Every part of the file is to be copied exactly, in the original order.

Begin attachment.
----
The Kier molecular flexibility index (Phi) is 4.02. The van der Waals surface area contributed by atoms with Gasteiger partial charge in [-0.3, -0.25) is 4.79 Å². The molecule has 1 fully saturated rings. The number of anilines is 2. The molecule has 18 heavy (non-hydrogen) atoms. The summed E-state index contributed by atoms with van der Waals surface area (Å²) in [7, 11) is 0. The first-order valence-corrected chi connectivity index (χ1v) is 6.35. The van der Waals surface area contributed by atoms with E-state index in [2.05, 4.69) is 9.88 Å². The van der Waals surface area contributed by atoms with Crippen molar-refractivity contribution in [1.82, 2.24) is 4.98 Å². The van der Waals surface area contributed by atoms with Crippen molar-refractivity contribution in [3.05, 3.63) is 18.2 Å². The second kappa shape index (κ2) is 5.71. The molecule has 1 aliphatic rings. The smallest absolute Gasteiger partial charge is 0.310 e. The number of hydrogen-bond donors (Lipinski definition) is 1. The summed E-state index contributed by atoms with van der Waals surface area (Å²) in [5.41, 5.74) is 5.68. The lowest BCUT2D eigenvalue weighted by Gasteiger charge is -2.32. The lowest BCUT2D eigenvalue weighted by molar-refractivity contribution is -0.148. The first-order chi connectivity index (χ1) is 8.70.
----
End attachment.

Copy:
The Kier molecular flexibility index (Phi) is 4.02. The van der Waals surface area contributed by atoms with Gasteiger partial charge in [-0.3, -0.25) is 4.79 Å². The molecule has 1 fully saturated rings. The number of anilines is 2. The molecule has 18 heavy (non-hydrogen) atoms. The summed E-state index contributed by atoms with van der Waals surface area (Å²) in [7, 11) is 0. The first-order valence-corrected chi connectivity index (χ1v) is 6.35. The van der Waals surface area contributed by atoms with E-state index in [2.05, 4.69) is 9.88 Å². The van der Waals surface area contributed by atoms with Crippen molar-refractivity contribution in [1.82, 2.24) is 4.98 Å². The van der Waals surface area contributed by atoms with Crippen molar-refractivity contribution in [3.05, 3.63) is 18.2 Å². The second kappa shape index (κ2) is 5.71. The molecule has 1 aliphatic rings. The smallest absolute Gasteiger partial charge is 0.310 e. The number of hydrogen-bond donors (Lipinski definition) is 1. The summed E-state index contributed by atoms with van der Waals surface area (Å²) in [5.41, 5.74) is 5.68. The lowest BCUT2D eigenvalue weighted by Gasteiger charge is -2.32. The lowest BCUT2D eigenvalue weighted by molar-refractivity contribution is -0.148. The first-order chi connectivity index (χ1) is 8.70.